The California Air Resources Board (CARB) released a statement of intent that proposes Advanced Clean Trucks regulations that would sales and reporting requirements for zero-emission medium- and heavy-duty vehicles. The CARB Board is expected to consider the first of its kind regulation for adoption next year.
“Trucks are increasingly a major contributor to air pollution nationwide, but especially in our cities where they are among the largest sources of toxic emissions in vulnerable neighborhoods,” said CARB Chair Mary D. Nichols. “We need to design a regulatory program that gets to the heart of this problem. We will move farther faster in partnership with other states who share the same commitment to cleaning up trucks and protecting public health.”
States joining with California to on the effort to accelerate deployment of zero-emission trucks and buses are Connecticut, Maine, Massachusetts, New Jersey, Oregon, Rhode Island and Vermont.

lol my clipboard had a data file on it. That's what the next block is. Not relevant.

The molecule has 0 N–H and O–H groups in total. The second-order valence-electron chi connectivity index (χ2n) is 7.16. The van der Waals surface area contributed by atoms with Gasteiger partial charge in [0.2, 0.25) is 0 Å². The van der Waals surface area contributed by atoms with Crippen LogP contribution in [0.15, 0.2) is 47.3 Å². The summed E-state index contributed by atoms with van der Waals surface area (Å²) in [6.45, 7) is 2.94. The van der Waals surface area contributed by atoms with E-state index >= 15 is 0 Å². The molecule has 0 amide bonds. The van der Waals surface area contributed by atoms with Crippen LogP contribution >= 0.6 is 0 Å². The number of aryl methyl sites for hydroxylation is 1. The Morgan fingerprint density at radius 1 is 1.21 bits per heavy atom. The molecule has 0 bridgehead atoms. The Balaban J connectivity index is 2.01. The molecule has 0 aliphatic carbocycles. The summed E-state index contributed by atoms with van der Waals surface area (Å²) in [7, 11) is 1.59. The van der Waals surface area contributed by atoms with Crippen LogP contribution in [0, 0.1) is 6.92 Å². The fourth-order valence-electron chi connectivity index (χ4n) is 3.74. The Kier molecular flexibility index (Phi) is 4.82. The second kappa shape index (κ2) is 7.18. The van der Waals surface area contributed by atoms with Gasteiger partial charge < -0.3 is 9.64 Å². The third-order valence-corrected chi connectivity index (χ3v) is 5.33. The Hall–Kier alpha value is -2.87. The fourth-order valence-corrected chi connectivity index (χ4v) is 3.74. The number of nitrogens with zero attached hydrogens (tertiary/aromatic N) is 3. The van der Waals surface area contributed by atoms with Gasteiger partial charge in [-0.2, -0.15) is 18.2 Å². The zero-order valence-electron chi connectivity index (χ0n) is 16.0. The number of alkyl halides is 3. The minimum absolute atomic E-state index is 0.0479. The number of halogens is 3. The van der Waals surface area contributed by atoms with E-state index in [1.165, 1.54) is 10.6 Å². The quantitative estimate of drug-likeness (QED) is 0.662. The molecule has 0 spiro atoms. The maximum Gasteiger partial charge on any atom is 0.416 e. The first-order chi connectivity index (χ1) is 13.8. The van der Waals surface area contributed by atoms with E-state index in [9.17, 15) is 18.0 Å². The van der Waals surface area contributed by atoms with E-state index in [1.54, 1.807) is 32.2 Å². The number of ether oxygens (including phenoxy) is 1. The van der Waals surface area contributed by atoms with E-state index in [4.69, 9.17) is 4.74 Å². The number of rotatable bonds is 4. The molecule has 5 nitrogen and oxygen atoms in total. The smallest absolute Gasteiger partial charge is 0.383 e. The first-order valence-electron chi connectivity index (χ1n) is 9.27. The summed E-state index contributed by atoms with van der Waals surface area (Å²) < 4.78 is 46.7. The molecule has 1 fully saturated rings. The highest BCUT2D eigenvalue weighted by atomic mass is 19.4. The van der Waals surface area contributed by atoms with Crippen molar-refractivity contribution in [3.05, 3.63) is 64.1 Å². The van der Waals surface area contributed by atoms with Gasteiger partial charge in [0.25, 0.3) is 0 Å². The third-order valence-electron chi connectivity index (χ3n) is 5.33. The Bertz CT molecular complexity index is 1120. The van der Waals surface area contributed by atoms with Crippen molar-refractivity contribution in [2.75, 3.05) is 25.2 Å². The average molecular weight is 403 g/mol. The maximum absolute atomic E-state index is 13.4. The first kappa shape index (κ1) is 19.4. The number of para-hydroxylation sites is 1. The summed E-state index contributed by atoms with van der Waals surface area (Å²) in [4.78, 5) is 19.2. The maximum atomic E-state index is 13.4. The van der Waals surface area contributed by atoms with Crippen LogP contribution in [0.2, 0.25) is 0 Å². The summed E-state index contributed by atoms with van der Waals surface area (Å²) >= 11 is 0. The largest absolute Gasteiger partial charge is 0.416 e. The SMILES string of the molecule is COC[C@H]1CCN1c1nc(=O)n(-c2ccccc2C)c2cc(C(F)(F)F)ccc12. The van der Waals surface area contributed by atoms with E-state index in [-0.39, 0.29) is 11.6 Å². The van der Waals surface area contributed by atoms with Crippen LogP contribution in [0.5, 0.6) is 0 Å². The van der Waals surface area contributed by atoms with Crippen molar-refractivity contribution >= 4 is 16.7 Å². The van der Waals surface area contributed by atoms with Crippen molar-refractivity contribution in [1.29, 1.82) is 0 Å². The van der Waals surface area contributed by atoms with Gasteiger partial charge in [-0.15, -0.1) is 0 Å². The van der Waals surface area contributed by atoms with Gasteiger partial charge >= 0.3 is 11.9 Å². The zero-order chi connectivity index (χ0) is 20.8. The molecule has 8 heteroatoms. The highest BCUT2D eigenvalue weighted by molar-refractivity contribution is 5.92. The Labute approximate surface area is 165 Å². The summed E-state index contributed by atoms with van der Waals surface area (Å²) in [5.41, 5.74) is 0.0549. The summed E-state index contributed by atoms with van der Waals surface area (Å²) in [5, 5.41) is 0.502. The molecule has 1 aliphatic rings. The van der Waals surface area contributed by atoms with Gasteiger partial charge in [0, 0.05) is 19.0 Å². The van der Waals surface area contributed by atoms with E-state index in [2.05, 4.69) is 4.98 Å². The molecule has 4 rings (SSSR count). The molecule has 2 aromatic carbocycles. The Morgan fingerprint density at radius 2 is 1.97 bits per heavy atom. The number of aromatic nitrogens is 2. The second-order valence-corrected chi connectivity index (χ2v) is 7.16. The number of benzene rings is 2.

California has invested nearly $1 billion in cap and trade proceeds into a variety of demonstration and pilot projects to accelerate and promote the commercialization of zero- and near-zero medium and heavy duty trucks and buses. Companies with large fleets, including Pepsico and FedEx, are partners in these initiatives, along with a broad range of other technology partners.
Other participating states are providing incentives for zero emitting freight trucks, transit buses and school buses; introducing electric shuttle and urban buses into transit fleets; allocating Volkswagen settlement funds toward medium- and heavy-duty vehicle electrification; and piloting innovative approaches such as vehicle-to-grid (V2G) electric school buses.